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Getting started / Creating your first Tarantool Cartridge application
Getting started / Creating your first Tarantool Cartridge application

Creating your first Tarantool Cartridge application

Creating your first Tarantool Cartridge application

Here we’ll walk you through developing a simple cluster application.

First, set up the development environment.

Next, create an application named myapp. Say:

$ cartridge create --name myapp

This will create a Tarantool Cartridge application in the ./myapp directory, with a handful of template files and directories inside.

Go inside and make a dry run:

$ cd ./myapp
$ cartridge build
$ cartridge start

This will build the application locally, start 5 instances of Tarantool, and run the application as it is, with no business logic yet.

Why 5 instances? See the instances.yml file in your application directory. It contains the configuration of all instances that you can use in the cluster. By default, it defines configuration for 5 Tarantool instances.

myapp.router:
  workdir: ./tmp/db_dev/3301
  advertise_uri: localhost:3301
  http_port: 8081

myapp.s1-master:
  workdir: ./tmp/db_dev/3302
  advertise_uri: localhost:3302
  http_port: 8082

myapp.s1-replica:
  workdir: ./tmp/db_dev/3303
  advertise_uri: localhost:3303
  http_port: 8083

myapp.s2-master:
  workdir: ./tmp/db_dev/3304
  advertise_uri: localhost:3304
  http_port: 8084

myapp.s2-replica:
  workdir: ./tmp/db_dev/3305
  advertise_uri: localhost:3305
  http_port: 8085

You can already see these instances in the cluster management web interface at http://localhost:8081 (here 8081 is the HTTP port of the first instance specified in instances.yml).

../../_images/cluster_dry_run-border-5px.png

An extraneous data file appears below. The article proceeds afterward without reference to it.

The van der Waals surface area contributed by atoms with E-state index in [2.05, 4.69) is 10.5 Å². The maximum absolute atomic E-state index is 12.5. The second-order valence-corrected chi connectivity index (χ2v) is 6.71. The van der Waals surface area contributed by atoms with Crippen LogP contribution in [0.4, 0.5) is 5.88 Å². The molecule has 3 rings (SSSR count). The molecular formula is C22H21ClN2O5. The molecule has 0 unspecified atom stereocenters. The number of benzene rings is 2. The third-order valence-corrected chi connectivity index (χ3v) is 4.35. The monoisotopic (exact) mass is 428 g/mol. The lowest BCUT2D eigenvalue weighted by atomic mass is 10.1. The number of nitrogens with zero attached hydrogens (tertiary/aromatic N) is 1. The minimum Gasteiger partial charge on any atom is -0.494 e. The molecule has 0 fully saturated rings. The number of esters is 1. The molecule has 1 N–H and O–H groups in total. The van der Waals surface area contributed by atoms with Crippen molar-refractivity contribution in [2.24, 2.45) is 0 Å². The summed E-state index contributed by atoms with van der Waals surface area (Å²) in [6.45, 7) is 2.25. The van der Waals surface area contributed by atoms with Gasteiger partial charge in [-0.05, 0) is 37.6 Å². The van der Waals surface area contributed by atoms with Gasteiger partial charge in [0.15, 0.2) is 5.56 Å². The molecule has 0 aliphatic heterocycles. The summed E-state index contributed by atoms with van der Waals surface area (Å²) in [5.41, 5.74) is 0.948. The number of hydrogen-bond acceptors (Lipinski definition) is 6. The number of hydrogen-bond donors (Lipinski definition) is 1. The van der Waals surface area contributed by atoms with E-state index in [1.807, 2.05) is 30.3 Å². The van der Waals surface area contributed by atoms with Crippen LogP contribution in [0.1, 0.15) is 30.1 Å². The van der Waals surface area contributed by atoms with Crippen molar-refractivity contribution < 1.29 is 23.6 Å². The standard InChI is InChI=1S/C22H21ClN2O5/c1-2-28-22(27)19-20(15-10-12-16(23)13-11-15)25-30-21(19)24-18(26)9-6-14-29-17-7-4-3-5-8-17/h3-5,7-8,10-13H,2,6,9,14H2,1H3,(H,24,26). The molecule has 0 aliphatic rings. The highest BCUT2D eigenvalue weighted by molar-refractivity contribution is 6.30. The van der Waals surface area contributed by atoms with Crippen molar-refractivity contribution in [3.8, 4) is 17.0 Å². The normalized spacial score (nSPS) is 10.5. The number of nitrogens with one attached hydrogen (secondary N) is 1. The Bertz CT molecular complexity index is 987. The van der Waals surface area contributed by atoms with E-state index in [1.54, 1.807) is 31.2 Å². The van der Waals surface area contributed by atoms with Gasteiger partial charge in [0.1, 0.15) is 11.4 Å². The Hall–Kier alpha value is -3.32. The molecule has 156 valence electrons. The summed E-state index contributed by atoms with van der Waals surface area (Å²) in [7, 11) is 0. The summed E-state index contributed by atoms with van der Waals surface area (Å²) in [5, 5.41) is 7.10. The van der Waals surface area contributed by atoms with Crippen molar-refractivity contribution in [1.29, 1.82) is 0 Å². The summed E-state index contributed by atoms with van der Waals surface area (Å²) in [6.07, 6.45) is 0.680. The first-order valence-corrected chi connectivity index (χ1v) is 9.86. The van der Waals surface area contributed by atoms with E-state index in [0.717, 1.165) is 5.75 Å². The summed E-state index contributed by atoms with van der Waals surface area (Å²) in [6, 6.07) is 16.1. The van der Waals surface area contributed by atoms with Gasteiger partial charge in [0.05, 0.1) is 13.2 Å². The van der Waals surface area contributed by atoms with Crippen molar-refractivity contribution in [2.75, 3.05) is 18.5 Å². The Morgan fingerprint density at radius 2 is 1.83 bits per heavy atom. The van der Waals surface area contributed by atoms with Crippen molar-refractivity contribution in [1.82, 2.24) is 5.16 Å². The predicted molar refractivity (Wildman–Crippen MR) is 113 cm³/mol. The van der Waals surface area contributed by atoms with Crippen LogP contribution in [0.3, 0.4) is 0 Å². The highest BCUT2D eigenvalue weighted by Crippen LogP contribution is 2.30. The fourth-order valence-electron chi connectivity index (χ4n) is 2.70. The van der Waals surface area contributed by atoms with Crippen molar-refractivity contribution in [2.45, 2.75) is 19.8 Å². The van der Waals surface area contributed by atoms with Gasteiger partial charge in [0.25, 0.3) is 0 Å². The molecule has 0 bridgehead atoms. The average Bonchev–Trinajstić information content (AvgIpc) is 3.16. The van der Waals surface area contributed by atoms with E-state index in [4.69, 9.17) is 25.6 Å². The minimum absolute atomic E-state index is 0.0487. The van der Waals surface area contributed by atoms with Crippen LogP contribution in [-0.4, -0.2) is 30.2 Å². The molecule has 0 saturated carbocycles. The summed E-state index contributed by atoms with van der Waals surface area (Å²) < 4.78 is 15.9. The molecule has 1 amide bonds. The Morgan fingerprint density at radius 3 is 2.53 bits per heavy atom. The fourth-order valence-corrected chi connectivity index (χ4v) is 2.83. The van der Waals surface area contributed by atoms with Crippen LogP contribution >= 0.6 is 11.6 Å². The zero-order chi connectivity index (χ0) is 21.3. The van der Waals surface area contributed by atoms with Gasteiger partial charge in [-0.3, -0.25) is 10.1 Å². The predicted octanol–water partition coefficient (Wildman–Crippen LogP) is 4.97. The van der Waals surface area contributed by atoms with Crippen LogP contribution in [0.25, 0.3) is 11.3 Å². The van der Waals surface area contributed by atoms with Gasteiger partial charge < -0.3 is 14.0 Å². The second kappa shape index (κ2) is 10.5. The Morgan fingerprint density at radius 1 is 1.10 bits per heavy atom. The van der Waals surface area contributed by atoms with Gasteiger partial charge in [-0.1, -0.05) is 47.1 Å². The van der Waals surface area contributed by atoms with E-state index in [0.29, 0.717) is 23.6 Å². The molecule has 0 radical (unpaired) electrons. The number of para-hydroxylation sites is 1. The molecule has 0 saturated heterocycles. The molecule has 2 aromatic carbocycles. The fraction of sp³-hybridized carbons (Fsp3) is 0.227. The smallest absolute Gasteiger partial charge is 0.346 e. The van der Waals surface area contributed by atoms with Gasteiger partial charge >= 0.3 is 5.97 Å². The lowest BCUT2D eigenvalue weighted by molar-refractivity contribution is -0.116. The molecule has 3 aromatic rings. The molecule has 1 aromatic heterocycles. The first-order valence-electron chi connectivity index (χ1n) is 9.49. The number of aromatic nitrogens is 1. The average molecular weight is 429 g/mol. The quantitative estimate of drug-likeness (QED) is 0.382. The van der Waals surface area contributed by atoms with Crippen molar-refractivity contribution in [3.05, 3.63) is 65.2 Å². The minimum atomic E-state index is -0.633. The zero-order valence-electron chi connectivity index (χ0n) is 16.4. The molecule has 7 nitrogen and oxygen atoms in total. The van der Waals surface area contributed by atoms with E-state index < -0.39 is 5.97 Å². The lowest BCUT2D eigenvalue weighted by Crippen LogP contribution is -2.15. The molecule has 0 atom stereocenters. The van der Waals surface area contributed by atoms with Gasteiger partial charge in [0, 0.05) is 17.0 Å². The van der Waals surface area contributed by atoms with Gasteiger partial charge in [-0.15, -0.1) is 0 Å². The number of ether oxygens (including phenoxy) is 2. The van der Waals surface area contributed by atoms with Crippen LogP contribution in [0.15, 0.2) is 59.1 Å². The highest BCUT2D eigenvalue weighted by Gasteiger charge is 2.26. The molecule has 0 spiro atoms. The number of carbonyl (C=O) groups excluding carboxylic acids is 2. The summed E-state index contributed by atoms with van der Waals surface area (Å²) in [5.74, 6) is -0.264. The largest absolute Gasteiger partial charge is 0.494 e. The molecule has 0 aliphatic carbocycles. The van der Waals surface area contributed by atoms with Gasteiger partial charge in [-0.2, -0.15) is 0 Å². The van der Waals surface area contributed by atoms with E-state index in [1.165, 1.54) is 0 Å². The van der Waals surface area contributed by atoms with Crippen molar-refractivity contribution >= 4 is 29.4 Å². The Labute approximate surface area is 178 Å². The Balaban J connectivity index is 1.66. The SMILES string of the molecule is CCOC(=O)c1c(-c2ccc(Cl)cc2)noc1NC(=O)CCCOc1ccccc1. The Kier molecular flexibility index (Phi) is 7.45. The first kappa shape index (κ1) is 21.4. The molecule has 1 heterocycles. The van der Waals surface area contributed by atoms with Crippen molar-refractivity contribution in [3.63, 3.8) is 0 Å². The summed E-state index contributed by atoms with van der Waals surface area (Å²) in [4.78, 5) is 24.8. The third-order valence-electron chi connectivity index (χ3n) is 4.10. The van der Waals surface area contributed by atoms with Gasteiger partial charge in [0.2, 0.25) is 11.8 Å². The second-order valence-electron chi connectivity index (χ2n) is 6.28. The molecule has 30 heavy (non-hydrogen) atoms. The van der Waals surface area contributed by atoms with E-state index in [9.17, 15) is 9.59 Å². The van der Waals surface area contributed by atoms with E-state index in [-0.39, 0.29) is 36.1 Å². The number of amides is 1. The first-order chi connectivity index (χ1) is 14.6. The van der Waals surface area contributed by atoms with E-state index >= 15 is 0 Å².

Okay, press Ctrl + C to stop the cluster for a while.

Now it’s time to add some business logic to your application. This will be an evergreen “Hello world!”” – just to keep things simple.

Rename the template file app/roles/custom.lua to hello-world.lua.

$ mv app/roles/custom.lua app/roles/hello-world.lua

This will be your role. In Tarantool Cartridge, a role is a Lua module that implements some instance-specific functions and/or logic. Further on we’ll show how to add code to a role, build it, enable and test.

There is already some code in the role’s init() function.

 local function init(opts) -- luacheck: no unused args
     -- if opts.is_master then
     -- end

     local httpd = cartridge.service_get('httpd')
     httpd:route({method = 'GET', path = '/hello'}, function()
         return {body = 'Hello world!'}
     end)

     return true
 end

This exports an HTTP endpoint /hello. For example, http://localhost:8081/hello if you address the first instance from the instances.yml file. If you open it in a browser after enabling the role (we’ll do it here a bit later), you’ll see “Hello world!” on the page.

Let’s add some more code there.

 local function init(opts) -- luacheck: no unused args
     -- if opts.is_master then